What is a PIC?
A PIC is Peripheral Interface Controller. Other people have called them other things such as Programmable integrated circuits and Peripheral Integrated Controllers amongst others, but Peripheral Integrated Controller is considered the correct name, and it does exactly that. ‘It does what it says on the tin’. It controls peripherals. It is a controller. It is an integrated circuit that controls other integrated circuits or transistors or relays or LEDs or triacs and probably more. They can be found in domestic washing machines to control the washing sequence. Dishwashers use them as well. Some coded car locks have a PIC embedded in a key fob that controls the RF signal.
What are they used for?
These devices are used when circuit complications and cost would not allow the use of logic devices. It is possible to replace tens of logic gates with just one of these micro controller chips (PICs). They can be used to turn-on appliances and to remember their last and indeed all of their instructions. The PICs we are using in this publication operate at speeds of 4 MHz. Although there are others that operate at much faster speeds.
What are the advantages?
One of the advantages of using a 16C84 and 16F84, is that they are re-programmable. This is easily done by simply writing over the last set of data. This automatically erases the last data entered. There is no need to erase first, although it may be prudent to do so in the event of programming frequently. The PIC is also reasonably priced at around £2 each from Crownhill Associates Ltd and other suppliers. These devices work with a maximum 5 volts. Our test prototypes and even finished projects use 4.5 volts and even as low as 3 volts. The power consumption is also very low.
What are their limitations?
I don’t know of any that will stop me from using them!!
How do you use them?
This is a difficult question, as it could be asking anything. I will try to answer by saying that they need a 5-volt (up to) supply and they have to be programmed with the aid of a computer. The software is freely available (PICBASIC compiler, however is a commercial product and is available from Crownhill of Cambridge) and is simple to use, as will be found in the ‘practical’ chapters.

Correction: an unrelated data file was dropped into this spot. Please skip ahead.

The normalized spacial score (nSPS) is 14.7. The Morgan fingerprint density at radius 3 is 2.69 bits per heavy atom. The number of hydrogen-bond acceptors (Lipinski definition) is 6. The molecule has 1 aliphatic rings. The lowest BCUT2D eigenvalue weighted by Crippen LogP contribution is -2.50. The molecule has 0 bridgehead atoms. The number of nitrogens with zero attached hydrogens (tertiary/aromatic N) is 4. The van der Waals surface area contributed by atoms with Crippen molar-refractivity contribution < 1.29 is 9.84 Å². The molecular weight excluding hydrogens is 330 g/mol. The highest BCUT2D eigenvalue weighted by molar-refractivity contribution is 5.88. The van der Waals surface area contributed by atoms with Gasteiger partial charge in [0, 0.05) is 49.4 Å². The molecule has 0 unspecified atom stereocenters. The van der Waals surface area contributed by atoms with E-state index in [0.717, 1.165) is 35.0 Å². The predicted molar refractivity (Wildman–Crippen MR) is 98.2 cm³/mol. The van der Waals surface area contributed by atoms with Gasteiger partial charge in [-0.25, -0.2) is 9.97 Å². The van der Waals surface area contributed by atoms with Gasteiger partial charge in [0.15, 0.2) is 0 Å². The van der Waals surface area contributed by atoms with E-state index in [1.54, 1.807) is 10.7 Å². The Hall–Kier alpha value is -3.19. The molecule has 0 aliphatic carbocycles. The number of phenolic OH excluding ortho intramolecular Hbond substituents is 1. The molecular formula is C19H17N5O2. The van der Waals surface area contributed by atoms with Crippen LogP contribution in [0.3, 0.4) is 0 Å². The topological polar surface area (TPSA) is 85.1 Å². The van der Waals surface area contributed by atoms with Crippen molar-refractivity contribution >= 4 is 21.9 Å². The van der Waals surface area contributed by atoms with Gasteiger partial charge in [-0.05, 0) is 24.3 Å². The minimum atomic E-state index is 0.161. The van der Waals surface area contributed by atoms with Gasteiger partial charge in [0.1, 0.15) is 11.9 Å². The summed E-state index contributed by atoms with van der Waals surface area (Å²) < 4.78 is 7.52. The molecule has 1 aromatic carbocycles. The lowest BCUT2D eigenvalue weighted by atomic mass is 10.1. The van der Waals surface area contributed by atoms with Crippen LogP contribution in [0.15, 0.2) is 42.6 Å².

How do you program them?
They are programmed with the aid of a computer. This can be an old XT or AT type. A 286, 386 and 486 computers have been used by Jasper and me, as well as the faster Pentium types. It does not matter what machine you have as long as it can load the software. In this book the compiling software is PICBASIC as the emphasis, and the programmers are either serial port or parallel port types depending on the computer used. Whatever Type of programmer is used, the PIC is programmed serially, i.e. one bit at a time. The speed of the computer doesn’t seem to make much difference to the programming time. Although, the compiling time, when using PICBASIC, is greatly increased with a fast Pentium compared to the older, slower machines. But we are talking fractions of a minute, and not yards or miles!
How much are they?
The prices vary quite considerably from supplier to supplier. The cheapest, and a reliable source, is Crownhill Associates Ltd. This company sells them for about £2 each.
How reliable are they?
I have been using these PIC devices for many years, without ‘blowing’ them up. I have even reversed-polarity them, by mistake (of course!), and when correcting the fault, they have carried on working again after they had cooled !
How easy is it to alter the program?
That’s simple, you just write over them.
How many times can you program them?
How many times do you want to? Is my reply, but apparently, about a hundred thousand times, and I may have even done that!! Jasper probably has as well!!